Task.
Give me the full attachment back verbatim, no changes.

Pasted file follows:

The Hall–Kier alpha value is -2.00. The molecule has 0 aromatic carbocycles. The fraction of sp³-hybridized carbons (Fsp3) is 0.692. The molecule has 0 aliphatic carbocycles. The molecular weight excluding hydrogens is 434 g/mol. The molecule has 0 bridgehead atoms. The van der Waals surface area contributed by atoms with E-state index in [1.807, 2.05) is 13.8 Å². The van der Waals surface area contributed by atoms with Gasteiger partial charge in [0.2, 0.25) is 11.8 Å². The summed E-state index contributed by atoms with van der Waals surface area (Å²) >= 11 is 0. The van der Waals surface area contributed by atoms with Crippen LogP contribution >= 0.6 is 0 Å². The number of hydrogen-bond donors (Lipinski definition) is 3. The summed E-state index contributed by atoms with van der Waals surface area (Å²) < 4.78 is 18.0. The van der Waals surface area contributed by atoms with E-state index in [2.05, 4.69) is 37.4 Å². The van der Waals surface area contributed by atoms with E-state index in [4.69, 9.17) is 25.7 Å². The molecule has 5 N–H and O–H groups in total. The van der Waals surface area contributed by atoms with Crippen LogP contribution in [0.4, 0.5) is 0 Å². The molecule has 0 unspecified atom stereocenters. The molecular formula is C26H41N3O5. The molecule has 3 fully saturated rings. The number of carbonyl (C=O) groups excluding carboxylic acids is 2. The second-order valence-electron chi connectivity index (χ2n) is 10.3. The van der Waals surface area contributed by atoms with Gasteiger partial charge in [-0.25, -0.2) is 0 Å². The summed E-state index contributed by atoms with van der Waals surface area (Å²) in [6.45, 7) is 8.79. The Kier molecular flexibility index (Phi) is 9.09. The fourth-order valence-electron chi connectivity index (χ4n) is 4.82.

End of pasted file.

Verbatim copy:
The Hall–Kier alpha value is -2.00. The molecule has 0 aromatic carbocycles. The fraction of sp³-hybridized carbons (Fsp3) is 0.692. The molecule has 0 aliphatic carbocycles. The molecular weight excluding hydrogens is 434 g/mol. The molecule has 0 bridgehead atoms. The van der Waals surface area contributed by atoms with E-state index in [1.807, 2.05) is 13.8 Å². The van der Waals surface area contributed by atoms with Gasteiger partial charge in [0.2, 0.25) is 11.8 Å². The summed E-state index contributed by atoms with van der Waals surface area (Å²) >= 11 is 0. The van der Waals surface area contributed by atoms with Crippen LogP contribution >= 0.6 is 0 Å². The number of hydrogen-bond donors (Lipinski definition) is 3. The summed E-state index contributed by atoms with van der Waals surface area (Å²) < 4.78 is 18.0. The van der Waals surface area contributed by atoms with E-state index in [2.05, 4.69) is 37.4 Å². The van der Waals surface area contributed by atoms with E-state index in [4.69, 9.17) is 25.7 Å². The molecule has 5 N–H and O–H groups in total. The van der Waals surface area contributed by atoms with Crippen LogP contribution in [0.4, 0.5) is 0 Å². The molecule has 0 unspecified atom stereocenters. The molecular formula is C26H41N3O5. The molecule has 3 fully saturated rings. The number of carbonyl (C=O) groups excluding carboxylic acids is 2. The second-order valence-electron chi connectivity index (χ2n) is 10.3. The van der Waals surface area contributed by atoms with Gasteiger partial charge in [-0.25, -0.2) is 0 Å². The summed E-state index contributed by atoms with van der Waals surface area (Å²) in [6.45, 7) is 8.79. The Kier molecular flexibility index (Phi) is 9.09. The fourth-order valence-electron chi connectivity index (χ4n) is 4.82.